Build plan after surgery

I managed to fracture my hip in a cycle accident and I’m now the proud owner of 4 new screws and a metal plate in my hip.
I’m on week 2 of recovery, just wondering what plan I should aim for once I’m healed(4 more weeks or so)?

Or if anyone else have any experience coming back to training after this kind of injury? I was at the end of a 12hr/week ssb plan when the accident occured.

  1. Talk to your doctor.
  2. 6 weeks off the bike + surgery = total reset for fitness, IMHO.
  3. Your title says “Build” and I don’t know if you are talking in general or the specific Build Phase in TR? Either way, I think you need to move back to Base Phase.
  4. Seems like starting over with at least part 1 of Traditional Base (4 weeks) would be smart, to ease back into things.
  5. Then restart Sweet Spot Base.

Agree with @mcneese.chad, I had a Grade 3 AC Separation of my left shoulder September 29, 2018. I took 3 weeks off then worked my way through Traditional Base 1, 2, and finishing up 3. Workouts were just what I needed and after Traditional Base 3 ramp test I had my highest FTP yet.

I’m training for a full XCO race season with my “A” race in September. My plan is below and I’m already off to a great start with my new FTP :grinning:.

Traditional Base 1, 2, 3
Sweet Spot Base 1, 2


Thanks for the pointers. I agreed with my doc I would stay 100% off the bike 6 weeks then look at x-rays to see if everything healed up right.

Going for the traditional base build when doc clears me then.


Trad base was great when I came back from back surgery. Your form comes back remarkably quickly once your body has healed.
Even things like Taku and Pettit were great to get the motions going again and just cycle the legs.


One piece of advice: set your expectations appropriately upfront on how long you’ll be off the bike, and don’t be tempted to rush back into things and risk re-injury.

I had ankle surgery in January, and from the outset, viewed 2018 as a recovery year (even before surgery, I postponed my 2018 Leadville entry to 2019).

I took the first 3 months off completely (NWB for 6 weeks, PWB for 4 weeks). April and May I did easy rides on Zwift, and in late May started riding outside.

My initial outside rides were easy hour long rides just to get back into things. By July I started doing some outside “training rides”, and I did a few ”races” in late July/August.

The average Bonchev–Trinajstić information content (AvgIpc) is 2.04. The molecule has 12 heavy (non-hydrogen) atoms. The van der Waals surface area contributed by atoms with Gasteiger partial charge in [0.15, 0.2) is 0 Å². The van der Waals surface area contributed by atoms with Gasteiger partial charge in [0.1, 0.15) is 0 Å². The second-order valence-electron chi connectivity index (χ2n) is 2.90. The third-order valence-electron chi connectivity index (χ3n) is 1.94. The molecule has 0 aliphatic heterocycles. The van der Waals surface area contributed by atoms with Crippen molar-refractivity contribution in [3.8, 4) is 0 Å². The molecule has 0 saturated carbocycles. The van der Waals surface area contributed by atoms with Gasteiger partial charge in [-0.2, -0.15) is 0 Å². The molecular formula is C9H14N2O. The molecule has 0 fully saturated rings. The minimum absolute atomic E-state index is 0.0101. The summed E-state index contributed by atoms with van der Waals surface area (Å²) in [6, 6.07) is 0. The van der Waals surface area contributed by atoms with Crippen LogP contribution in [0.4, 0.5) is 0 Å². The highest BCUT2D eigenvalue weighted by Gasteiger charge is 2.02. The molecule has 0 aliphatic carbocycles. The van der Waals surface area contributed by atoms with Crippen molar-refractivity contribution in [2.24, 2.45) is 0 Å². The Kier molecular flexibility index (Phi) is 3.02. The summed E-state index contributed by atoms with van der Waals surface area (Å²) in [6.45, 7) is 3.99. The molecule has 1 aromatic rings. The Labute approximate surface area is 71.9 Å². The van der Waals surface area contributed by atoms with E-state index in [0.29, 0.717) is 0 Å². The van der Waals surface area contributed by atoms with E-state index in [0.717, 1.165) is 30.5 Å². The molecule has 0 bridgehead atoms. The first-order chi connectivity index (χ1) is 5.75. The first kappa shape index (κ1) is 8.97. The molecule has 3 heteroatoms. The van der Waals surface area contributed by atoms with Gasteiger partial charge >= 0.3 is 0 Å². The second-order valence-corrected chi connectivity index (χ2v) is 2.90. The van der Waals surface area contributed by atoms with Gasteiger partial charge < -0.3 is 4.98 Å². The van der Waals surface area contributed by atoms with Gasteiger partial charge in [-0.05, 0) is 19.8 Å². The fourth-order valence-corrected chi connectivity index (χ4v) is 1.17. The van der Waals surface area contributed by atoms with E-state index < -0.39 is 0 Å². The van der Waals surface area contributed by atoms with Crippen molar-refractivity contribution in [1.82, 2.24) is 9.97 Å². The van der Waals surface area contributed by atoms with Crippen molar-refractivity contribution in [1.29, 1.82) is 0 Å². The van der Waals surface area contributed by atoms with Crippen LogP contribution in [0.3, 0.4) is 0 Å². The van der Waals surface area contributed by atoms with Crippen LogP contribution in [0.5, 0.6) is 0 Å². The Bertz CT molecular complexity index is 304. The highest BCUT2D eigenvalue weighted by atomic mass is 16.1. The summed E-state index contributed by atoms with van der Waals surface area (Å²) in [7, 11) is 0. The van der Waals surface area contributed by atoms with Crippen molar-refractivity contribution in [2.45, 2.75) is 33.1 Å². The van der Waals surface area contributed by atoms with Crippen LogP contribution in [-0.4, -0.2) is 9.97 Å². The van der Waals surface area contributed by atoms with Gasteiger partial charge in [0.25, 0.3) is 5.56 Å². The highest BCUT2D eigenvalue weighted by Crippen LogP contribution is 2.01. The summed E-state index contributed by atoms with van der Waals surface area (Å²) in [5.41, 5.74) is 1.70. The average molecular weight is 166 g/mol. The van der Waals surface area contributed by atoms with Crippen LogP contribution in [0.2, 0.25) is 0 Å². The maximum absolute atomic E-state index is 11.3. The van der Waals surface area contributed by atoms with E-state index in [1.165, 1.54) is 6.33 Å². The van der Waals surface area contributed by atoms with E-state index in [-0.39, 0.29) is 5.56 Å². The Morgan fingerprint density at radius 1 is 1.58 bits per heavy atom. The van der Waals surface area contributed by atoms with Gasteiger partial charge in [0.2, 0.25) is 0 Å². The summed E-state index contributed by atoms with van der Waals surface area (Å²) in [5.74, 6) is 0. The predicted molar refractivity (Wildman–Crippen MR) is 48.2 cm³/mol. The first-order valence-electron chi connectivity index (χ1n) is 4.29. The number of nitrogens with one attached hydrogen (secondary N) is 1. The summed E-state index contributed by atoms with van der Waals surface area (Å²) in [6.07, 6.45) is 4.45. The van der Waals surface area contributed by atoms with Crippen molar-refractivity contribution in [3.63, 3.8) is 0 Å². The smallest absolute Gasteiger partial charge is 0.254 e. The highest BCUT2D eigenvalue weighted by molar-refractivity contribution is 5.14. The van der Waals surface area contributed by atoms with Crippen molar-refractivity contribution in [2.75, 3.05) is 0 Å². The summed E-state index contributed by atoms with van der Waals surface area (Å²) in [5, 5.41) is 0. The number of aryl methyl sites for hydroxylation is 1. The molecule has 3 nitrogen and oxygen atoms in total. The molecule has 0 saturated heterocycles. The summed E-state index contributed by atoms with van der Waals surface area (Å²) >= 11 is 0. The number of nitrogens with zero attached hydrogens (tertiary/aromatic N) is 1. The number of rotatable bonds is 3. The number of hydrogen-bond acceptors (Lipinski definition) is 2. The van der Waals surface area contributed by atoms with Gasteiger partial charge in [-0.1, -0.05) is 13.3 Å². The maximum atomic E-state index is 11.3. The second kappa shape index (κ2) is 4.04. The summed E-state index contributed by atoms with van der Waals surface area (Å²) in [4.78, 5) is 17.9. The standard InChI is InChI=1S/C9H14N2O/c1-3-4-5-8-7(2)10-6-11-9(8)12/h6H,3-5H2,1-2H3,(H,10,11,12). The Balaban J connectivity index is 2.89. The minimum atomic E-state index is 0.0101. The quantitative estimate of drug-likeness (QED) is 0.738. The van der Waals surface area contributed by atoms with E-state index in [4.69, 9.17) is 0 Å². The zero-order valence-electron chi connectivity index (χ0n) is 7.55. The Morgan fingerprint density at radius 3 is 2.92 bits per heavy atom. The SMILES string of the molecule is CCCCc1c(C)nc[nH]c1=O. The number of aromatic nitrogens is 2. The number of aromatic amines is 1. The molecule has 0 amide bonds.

I only started proper traning again in October with TR. So most of 2018 turned out as I expected - a recovery year.

This seems like a long time, but was the right approach given the nature of my injury (at times, I wondered if I was even pushing too hard too soon).

Now I feel like I’m well set for what will hopefully be a good 2019.


Just wanted to post an update here for future reference.
After getting xrays the wounds have healed fine and the doctor said I could go all out if I wanted to.
Really only the pain when really pushing it is stopping me.

I’m on week 3 of SSB Medium plan, currently at 7-8 hours a week as I add some exercises fridays. I’m already feeling faster but we’ll see how it progresses.

Lost over 150 Watts down to 165 FTP (down from 300ish).


Good deal. Welcome back to training and here’s a hope for a quick return to your prior power. :smiley:

I broke my collarbone the August 5th, five days later I got my plate and six screws and four more days later I started doing some indoor cycling at z2.

Hip fracture looks worse to come back to the saddle

As someone just heading into what will likely be a “recovery year,” I would love to hear how 2019 went for you. I have been off the bike (except for one ride two days ago) since Feb 4. Three surgeries for neck/node tumor removal during Feb. On my 1.25 hour outside ride a couple of days ago, I averaged 120 watts w/an average HR of 150. Rather scary that pace was that difficult. Now I am trying to figure out what to do from here out. I have considered unstructured/easy Zwifting (as you seem to have done initially) to start. I don’t think an FTP test would make sense at this point, because I don’t see the point in wearing myself out that much.